Ann Arbor mayor proposes 3 percent pay cut for all city employees
Ann Arbor Mayor John Hieftje proposed an across-the-board 3 percent pay cut for all city employees at Monday night's City Council meeting and asked the city's labor unions to step up to the plate and agree to those terms.
Hieftje said the salary reductions would extend to everyone in city hall, including the mayor and council.
Ryan J. Stanton | AnnArbor.com
"I would like our staff to take it out to all of our unions and to all of our people here at the city," Hieftje said, adding it would yield a savings of $875,000 in the city's general fund next year and $1.5 million total in all city funds.
"The county was successful with some of their bargaining units in making this work, but it was easier I think for them because they had a 3 percent raise built into those contracts," Hieftje said. "Because we don't have that increase built into our contracts, for the most part, this would be a decrease. But I think the idea is certainly well worth exploring, and this would help us a great deal."
The City Council gave no indication to City Administrator Roger Fraser on Monday that he should hold back on laying off 14 firefighters as the city looks to confront a mid-year budget deficit of more than $3 million. Fraser plans to send out pink slips this week, pushing up the previously scheduled firefighter layoffs by six months to save an extra $400,000 in this year's budget.
Ann Arbor officials are working to trim the city's budget by 30 percent over three years in light of a new economic forecast released at Saturday's City Council retreat. Hieftje said Ann Arbor finds itself in the same boat as a lot of cities across Michigan.
"Grand Rapids is looking at 150 layoffs, including police and fire on Jan. 1," he said. "In Lansing, they have a $3 million budget deficit in the mid-year very similar to what Ann Arbor faces -Â they're looking at laying off 14 police officers. And the city of Troy, they have just put a millage on the ballot, and leaders there are saying that they have contemplated laying off a third of the work force if the millage doesn't pass."
Hieftje said Ann Arbor has been making cuts for the last eight years. To this point, it has managed to do so without noticeable changes to service levels, he said, noting it's going to be hard to make further cuts without it being painful.
Ryan J. Stanton | AnnArbor.com
Fraser and Hieftje addressed the potential changes to fire services after the layoffs are enacted. They said the plan is to still have an initial response of four personnel on the scene of a fire in the same time they currently arrive.
"The plan will continue to be that we will abide by the national standards, which say that if we have a fire emergency involving somebody possibly trapped in a building, that none of our people will go into a building unless there are two people to go in and two people on the outside," Fraser said.
"It can't be avoided that we're going to have potentially longer times to get to a scene with all the people involved if there are fewer trucks and people available to make those assignments," Fraser added.
City officials have been in talks with Huron Valley Ambulance about changes to dispatch operations to better screen calls and reduce the redundancy of having both the fire department and HVA responding to the scene of a medical emergency. The fire department handled 5,981 dispatched calls last year, 250 of which were fire-related. The bulk of the rest were emergency medical calls.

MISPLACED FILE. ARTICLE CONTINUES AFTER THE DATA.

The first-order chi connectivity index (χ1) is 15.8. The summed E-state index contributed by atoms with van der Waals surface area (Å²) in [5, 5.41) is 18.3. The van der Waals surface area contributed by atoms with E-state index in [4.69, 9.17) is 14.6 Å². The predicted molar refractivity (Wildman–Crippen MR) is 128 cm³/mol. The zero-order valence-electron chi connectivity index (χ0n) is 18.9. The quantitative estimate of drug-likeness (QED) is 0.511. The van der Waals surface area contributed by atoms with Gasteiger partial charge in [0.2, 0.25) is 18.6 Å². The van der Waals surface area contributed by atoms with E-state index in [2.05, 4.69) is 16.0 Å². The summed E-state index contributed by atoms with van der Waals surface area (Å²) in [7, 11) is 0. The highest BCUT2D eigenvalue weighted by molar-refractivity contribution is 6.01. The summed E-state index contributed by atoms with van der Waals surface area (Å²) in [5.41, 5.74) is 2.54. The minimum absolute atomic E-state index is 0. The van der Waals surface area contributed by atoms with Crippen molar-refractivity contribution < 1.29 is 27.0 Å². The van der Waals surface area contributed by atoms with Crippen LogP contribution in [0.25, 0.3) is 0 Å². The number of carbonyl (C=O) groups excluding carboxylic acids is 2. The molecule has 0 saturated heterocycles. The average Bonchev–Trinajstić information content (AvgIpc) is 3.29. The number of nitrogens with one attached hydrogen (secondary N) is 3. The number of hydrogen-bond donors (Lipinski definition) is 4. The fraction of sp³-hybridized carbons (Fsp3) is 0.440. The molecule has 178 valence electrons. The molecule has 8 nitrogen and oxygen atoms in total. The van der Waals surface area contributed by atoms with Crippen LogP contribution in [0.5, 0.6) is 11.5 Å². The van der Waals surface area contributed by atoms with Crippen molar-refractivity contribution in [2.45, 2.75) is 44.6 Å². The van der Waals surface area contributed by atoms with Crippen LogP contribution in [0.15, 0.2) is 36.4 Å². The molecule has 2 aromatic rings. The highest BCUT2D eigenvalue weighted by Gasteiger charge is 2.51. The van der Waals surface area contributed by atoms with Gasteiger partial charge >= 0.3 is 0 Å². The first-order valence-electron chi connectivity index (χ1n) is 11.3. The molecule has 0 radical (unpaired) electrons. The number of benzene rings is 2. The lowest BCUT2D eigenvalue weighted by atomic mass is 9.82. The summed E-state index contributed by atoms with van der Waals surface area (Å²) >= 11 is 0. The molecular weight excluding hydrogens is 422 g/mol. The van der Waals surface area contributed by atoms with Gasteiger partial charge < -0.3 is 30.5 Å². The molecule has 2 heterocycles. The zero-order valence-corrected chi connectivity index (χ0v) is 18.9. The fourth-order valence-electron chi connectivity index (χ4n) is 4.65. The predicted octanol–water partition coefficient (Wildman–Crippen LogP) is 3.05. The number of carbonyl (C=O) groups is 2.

"The fact is that we continue to be deployed primarily for emergency responses to medical emergencies and traffic accidents and that kind of thing," Fraser said. "And yet we're still geared to maintain our primary purpose, which is to put out fires and respond to those kinds of calls."
Hieftje addressed criticism that the city is going through with constructing a new police-courts building while talking about cutting back police and fire services.
"As many of you realize, the city lease at the county courthouse was ending and the city needed to relocate their courts as of 2011, and we are on schedule," he said. "I'm told that our building project for the police-courts building is on budget and on time because we need to be out of the county courthouse by the end of 2010."
Hieftje said the total impact on the city's budget from having the new addition to city hall will be about $275,000 a year, which he called a "very small sum in light of our total general fund and one that we've anticipated all along."
Council Member Stephen Rapundalo, D-2nd Ward, assured the large crowd of residents at Monday's meeting - which included several firefighters - that council members will be looking at every part of the budget for cuts.
"I think we're going to keep staff busy over the next few months as they develop their budget scenarios," he said. "And I'd just like to reassure the citizens of Ann Arbor that we're taking this extraordinarily seriously, and that we want to do what's best not only for our long-term fiscal sustainability but also to ensure that service levels are maintained as much as possible."
Hieftje said the city's predictions indicate it's only going to get worse going into next year with further cuts anticipated at the state level.
"Everything that I'm hearing from our consultant in Lansing is that next year is going to be the worst year in the state budget," he said. "Because for the past two years, they've had stimulus money to plug directly into the state budget. They will not have that in coming years and it is really going to hit the fan in our next budget year."
Ryan J. Stanton covers government for AnnArbor.com. Reach him at firstname.lastname@example.org or 734-623-2529.